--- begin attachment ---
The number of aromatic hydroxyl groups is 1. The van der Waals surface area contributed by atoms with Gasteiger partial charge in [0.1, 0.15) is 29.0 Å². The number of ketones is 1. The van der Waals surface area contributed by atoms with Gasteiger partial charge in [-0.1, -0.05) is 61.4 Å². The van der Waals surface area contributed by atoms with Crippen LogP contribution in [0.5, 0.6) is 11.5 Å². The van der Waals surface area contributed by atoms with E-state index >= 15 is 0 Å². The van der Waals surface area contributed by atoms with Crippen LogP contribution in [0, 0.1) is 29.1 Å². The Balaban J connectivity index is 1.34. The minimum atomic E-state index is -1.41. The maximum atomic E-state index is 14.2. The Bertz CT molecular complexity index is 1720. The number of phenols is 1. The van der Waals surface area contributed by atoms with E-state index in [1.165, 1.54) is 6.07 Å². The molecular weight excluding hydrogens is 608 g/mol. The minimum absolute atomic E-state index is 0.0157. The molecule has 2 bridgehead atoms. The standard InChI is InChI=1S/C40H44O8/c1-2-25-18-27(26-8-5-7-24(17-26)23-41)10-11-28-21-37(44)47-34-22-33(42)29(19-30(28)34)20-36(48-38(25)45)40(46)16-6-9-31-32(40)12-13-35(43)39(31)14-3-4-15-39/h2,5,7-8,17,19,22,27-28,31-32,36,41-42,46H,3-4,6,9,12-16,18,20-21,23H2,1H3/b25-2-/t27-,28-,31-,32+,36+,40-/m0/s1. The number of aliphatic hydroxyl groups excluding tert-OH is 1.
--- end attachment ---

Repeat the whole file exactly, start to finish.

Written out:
The number of aromatic hydroxyl groups is 1. The van der Waals surface area contributed by atoms with Gasteiger partial charge in [0.1, 0.15) is 29.0 Å². The number of ketones is 1. The van der Waals surface area contributed by atoms with Gasteiger partial charge in [-0.1, -0.05) is 61.4 Å². The van der Waals surface area contributed by atoms with Crippen LogP contribution in [0.5, 0.6) is 11.5 Å². The van der Waals surface area contributed by atoms with E-state index >= 15 is 0 Å². The van der Waals surface area contributed by atoms with Crippen LogP contribution in [0, 0.1) is 29.1 Å². The Balaban J connectivity index is 1.34. The minimum atomic E-state index is -1.41. The maximum atomic E-state index is 14.2. The Bertz CT molecular complexity index is 1720. The number of phenols is 1. The van der Waals surface area contributed by atoms with E-state index in [1.165, 1.54) is 6.07 Å². The molecular weight excluding hydrogens is 608 g/mol. The minimum absolute atomic E-state index is 0.0157. The molecule has 2 bridgehead atoms. The standard InChI is InChI=1S/C40H44O8/c1-2-25-18-27(26-8-5-7-24(17-26)23-41)10-11-28-21-37(44)47-34-22-33(42)29(19-30(28)34)20-36(48-38(25)45)40(46)16-6-9-31-32(40)12-13-35(43)39(31)14-3-4-15-39/h2,5,7-8,17,19,22,27-28,31-32,36,41-42,46H,3-4,6,9,12-16,18,20-21,23H2,1H3/b25-2-/t27-,28-,31-,32+,36+,40-/m0/s1. The number of aliphatic hydroxyl groups excluding tert-OH is 1.